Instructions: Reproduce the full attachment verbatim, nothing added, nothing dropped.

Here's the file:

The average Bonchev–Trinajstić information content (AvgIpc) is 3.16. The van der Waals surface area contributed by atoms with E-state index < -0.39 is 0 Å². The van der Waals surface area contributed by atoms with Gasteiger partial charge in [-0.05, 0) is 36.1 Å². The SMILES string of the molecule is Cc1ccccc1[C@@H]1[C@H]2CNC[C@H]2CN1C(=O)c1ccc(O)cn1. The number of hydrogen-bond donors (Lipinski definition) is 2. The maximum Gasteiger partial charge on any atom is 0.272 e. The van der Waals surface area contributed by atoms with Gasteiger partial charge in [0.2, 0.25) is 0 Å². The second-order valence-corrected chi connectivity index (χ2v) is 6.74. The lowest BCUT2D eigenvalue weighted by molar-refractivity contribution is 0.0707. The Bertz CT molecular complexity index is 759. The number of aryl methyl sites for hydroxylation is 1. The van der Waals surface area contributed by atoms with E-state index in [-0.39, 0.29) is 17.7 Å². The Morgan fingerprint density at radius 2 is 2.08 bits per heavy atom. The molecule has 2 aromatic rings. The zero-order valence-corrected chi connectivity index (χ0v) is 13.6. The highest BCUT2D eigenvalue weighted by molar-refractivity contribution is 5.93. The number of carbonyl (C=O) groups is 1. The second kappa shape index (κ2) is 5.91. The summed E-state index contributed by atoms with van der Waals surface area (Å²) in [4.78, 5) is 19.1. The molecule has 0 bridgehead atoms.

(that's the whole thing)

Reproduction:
The average Bonchev–Trinajstić information content (AvgIpc) is 3.16. The van der Waals surface area contributed by atoms with E-state index < -0.39 is 0 Å². The van der Waals surface area contributed by atoms with Gasteiger partial charge in [-0.05, 0) is 36.1 Å². The SMILES string of the molecule is Cc1ccccc1[C@@H]1[C@H]2CNC[C@H]2CN1C(=O)c1ccc(O)cn1. The number of hydrogen-bond donors (Lipinski definition) is 2. The maximum Gasteiger partial charge on any atom is 0.272 e. The van der Waals surface area contributed by atoms with Gasteiger partial charge in [0.2, 0.25) is 0 Å². The second-order valence-corrected chi connectivity index (χ2v) is 6.74. The lowest BCUT2D eigenvalue weighted by molar-refractivity contribution is 0.0707. The Bertz CT molecular complexity index is 759. The number of aryl methyl sites for hydroxylation is 1. The van der Waals surface area contributed by atoms with E-state index in [-0.39, 0.29) is 17.7 Å². The Morgan fingerprint density at radius 2 is 2.08 bits per heavy atom. The molecule has 2 aromatic rings. The zero-order valence-corrected chi connectivity index (χ0v) is 13.6. The highest BCUT2D eigenvalue weighted by molar-refractivity contribution is 5.93. The number of carbonyl (C=O) groups is 1. The second kappa shape index (κ2) is 5.91. The summed E-state index contributed by atoms with van der Waals surface area (Å²) in [4.78, 5) is 19.1. The molecule has 0 bridgehead atoms.